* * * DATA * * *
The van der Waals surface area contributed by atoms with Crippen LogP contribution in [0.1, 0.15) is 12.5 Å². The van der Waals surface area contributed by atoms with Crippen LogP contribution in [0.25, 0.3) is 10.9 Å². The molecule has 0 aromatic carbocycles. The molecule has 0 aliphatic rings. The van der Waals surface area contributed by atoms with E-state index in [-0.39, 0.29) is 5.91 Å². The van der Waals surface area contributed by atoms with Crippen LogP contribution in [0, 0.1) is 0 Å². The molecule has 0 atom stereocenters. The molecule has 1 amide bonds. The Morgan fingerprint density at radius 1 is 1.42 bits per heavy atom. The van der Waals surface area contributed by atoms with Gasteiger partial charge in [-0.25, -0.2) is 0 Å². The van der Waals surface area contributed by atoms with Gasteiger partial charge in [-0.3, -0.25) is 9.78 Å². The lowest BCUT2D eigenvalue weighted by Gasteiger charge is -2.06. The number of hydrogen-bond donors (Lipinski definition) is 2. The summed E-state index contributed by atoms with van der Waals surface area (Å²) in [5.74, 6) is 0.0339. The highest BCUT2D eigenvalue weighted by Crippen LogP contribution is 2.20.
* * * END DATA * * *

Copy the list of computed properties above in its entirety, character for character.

The van der Waals surface area contributed by atoms with Crippen LogP contribution in [0.1, 0.15) is 12.5 Å². The van der Waals surface area contributed by atoms with Crippen LogP contribution in [0.25, 0.3) is 10.9 Å². The molecule has 0 aromatic carbocycles. The molecule has 0 aliphatic rings. The van der Waals surface area contributed by atoms with E-state index in [-0.39, 0.29) is 5.91 Å². The van der Waals surface area contributed by atoms with Crippen LogP contribution in [0, 0.1) is 0 Å². The molecule has 0 atom stereocenters. The molecule has 1 amide bonds. The Morgan fingerprint density at radius 1 is 1.42 bits per heavy atom. The van der Waals surface area contributed by atoms with Gasteiger partial charge in [-0.25, -0.2) is 0 Å². The van der Waals surface area contributed by atoms with Gasteiger partial charge in [-0.3, -0.25) is 9.78 Å². The lowest BCUT2D eigenvalue weighted by Gasteiger charge is -2.06. The number of hydrogen-bond donors (Lipinski definition) is 2. The summed E-state index contributed by atoms with van der Waals surface area (Å²) in [5.74, 6) is 0.0339. The highest BCUT2D eigenvalue weighted by Crippen LogP contribution is 2.20.